Have you ever been around a child who’s learning how to talk? They'll start with nonsensical sounds — hours and hours of “muh-muh-muh” — and graduate to words. Usually, they’re simple words like “mama,” which charts near the top of the first-words hit parade.
During that process, bilingual children need to know how to properly form the sounds of two languages. For example, the “th” sound in English words like “bath” has no Spanish equivalent. And then there’s the rolled “r” sound in Spanish, which doesn’t occur in English and often proves difficult for native English speakers. They also need to understand which sound belongs to which language and be able to pronounce them well enough for others to understand.
Latino children make up 25 percent of elementary school students in the U.S., a figure that is expected to rise to 30 percent by 2030, according to the National Center for Education Statistics. Yet when it comes to diagnosing speech sound disorders in bilingual children, 40 percent of speech-language pathologists say they are more likely to avoid diagnosing a communication disorder due to their own lack of knowledge.
It's a problem Leah Fabiano-Smith, an associate professor in the UA Department of Speech, Language and Hearing Sciences, hopes to solve with a five-year, $2.5 million National Institutes of Health Research Project Grant through the National Institute on Deafness and other Communication Disorders. Her research involves an issue that is critical in Arizona and other states with large Hispanic populations — the diagnosis and misdiagnosis of speech sound disorders in bilingual Latino children.
"School-based speech-language pathologists, or SLPs, are required to provide culturally competent services to all children, including those who speak both English and Spanish," Fabiano-Smith says. "They face a great clinical challenge: accurate identification of speech sound disorders in children who speak two languages."
While there are many standardized tests that SLPs can use for monolingual children, there is only one for bilingual children. Fabiano-Smith is building on her earlier research, which was funded by the National Institute on Child Health and Human Development, to develop tools that SLPs need to accurately diagnose speech sound disorders in Latino children.
Fabiano-Smith and her research team partnered with Tucson's Sunnyside Unified School District, which is approximately 82 percent Latino, and are continuing their work with 3- and 4-year-olds enrolled in preschool programs. The children are recorded while being asked to identify pictures; the recordings are then analyzed to determine where the children are having problems with their speech sound production.
If a bilingual child is not producing English speech sounds exactly like their monolingual peers, they may not have a disorder. They may just need extra help with English language skills, Fabiano-Smith says.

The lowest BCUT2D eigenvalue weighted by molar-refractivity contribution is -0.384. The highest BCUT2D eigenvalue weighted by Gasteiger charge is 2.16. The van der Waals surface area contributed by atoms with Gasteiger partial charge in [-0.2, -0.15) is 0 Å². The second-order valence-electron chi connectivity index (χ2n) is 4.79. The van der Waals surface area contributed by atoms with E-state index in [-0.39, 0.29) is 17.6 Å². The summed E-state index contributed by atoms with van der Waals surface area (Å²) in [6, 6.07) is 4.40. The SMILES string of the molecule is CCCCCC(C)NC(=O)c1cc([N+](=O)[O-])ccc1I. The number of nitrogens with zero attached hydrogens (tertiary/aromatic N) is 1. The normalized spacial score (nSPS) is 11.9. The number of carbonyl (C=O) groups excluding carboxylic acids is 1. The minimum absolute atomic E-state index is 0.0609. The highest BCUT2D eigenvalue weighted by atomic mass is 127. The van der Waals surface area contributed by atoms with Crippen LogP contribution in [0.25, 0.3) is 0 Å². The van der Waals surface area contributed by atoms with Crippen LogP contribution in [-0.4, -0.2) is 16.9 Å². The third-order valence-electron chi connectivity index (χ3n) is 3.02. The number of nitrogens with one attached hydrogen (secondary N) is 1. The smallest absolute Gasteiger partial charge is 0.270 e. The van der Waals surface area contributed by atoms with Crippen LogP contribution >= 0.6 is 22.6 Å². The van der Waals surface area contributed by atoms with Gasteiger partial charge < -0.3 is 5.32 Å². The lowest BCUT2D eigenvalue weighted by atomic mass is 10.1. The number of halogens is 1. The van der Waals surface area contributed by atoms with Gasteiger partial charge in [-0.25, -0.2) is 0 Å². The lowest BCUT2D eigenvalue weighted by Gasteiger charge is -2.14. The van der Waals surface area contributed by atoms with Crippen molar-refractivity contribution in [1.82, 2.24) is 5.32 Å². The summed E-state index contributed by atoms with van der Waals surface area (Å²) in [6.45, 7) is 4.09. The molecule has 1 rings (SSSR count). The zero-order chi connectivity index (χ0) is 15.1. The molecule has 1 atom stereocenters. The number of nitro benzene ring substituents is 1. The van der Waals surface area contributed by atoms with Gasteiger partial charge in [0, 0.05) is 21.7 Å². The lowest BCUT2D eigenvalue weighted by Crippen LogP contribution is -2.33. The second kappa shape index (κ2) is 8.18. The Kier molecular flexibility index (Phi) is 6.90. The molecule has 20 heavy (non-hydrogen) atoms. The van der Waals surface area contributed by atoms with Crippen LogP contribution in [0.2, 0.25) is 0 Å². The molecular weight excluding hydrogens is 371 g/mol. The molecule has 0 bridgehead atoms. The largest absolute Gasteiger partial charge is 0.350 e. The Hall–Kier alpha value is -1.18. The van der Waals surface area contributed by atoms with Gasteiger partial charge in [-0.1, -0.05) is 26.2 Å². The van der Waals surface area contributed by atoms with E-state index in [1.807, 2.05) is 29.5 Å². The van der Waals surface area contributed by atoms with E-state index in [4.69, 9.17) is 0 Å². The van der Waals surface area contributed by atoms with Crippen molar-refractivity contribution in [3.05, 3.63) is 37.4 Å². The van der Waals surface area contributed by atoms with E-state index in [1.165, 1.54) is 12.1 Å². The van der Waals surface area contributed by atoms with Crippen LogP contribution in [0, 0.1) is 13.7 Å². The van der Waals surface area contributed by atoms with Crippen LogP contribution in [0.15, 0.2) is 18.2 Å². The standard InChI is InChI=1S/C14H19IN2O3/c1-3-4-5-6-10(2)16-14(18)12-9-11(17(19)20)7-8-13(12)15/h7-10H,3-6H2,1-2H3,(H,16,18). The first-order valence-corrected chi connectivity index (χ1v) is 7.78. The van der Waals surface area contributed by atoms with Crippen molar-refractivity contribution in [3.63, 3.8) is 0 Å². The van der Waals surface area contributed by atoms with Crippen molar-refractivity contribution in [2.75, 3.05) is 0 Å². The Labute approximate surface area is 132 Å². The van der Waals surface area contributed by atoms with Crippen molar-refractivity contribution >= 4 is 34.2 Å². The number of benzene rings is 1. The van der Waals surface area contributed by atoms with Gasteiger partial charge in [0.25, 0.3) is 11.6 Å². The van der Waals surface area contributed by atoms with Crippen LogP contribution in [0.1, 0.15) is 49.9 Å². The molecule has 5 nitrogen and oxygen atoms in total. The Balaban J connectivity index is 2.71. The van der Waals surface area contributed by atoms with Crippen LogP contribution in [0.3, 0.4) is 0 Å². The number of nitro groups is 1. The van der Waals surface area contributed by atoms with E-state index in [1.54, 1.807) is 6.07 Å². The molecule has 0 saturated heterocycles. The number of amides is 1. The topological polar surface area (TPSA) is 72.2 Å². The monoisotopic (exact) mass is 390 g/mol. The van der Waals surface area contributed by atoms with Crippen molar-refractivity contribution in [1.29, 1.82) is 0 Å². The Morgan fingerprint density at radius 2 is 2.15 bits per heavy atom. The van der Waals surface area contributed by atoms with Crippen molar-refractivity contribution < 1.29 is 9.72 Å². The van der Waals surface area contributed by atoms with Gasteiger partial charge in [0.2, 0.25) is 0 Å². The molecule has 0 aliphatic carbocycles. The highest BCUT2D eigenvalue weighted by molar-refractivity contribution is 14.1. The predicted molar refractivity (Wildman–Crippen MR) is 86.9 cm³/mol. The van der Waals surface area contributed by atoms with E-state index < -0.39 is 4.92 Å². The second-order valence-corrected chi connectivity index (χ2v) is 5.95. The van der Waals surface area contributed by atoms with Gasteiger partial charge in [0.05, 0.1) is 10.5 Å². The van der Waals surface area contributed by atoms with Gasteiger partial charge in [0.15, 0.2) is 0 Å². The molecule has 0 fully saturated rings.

"SLPs have some confidence when assessing bilingual children whose primary language is English, but lack confidence when assessing bilingual children whose primary language is Spanish," Fabiano-Smith says.
This can lead to under- and over-diagnosis of speech sound disorders, and both scenarios have serious consequences. The under-diagnosis of speech sound disorders in bilingual children creates a health disparity that can lead to problems like aggressive behavior, hyperactivity and poor academic performance.
Over-diagnosis can happen when SLPs use standardized tests that are normalized on monolingual English-speaking children. If a bilingual child is having a tough time with proper speech sounds, they may not have a disorder, they may just need extra help with English language skills. This can create an educational disparity when Latino children are pulled out of class for unnecessary speech therapy.
In addition to the educational and social costs, Fabiano-Smith notes the clinical problem has financial consequences.
“The cost of special services is driven more by the number of children served than the cost of the service itself," she says "It costs the public-school system an additional $10,000 per student, per year who are incorrectly classified as speech-impaired.”
The NIH grant will allow Fabiano-Smith to use the data collected in her first study to develop an evidence-based assessment procedure for identifying bilingual children with speech disorders. Her goal is to create a test for bilingual children that is both accurate and efficient.
"We are in danger of misdiagnosing a generation if this problem is not solved now," Fabiano-Smith said.
"As a land-grant institution, the University of Arizona is deeply invested in the education of people of all ages, and in ensuring that all children have the support they need to achieve their dreams," said UA President Robert C. Robbins. "The UA's status as a Hispanic-Serving Institution is driven by our commitment to the academic success of every member of our community, and Dr. Fabiano-Smith’s work with bilingual children is a vital contribution to this part of our mission. I am very excited by what this grant will enable."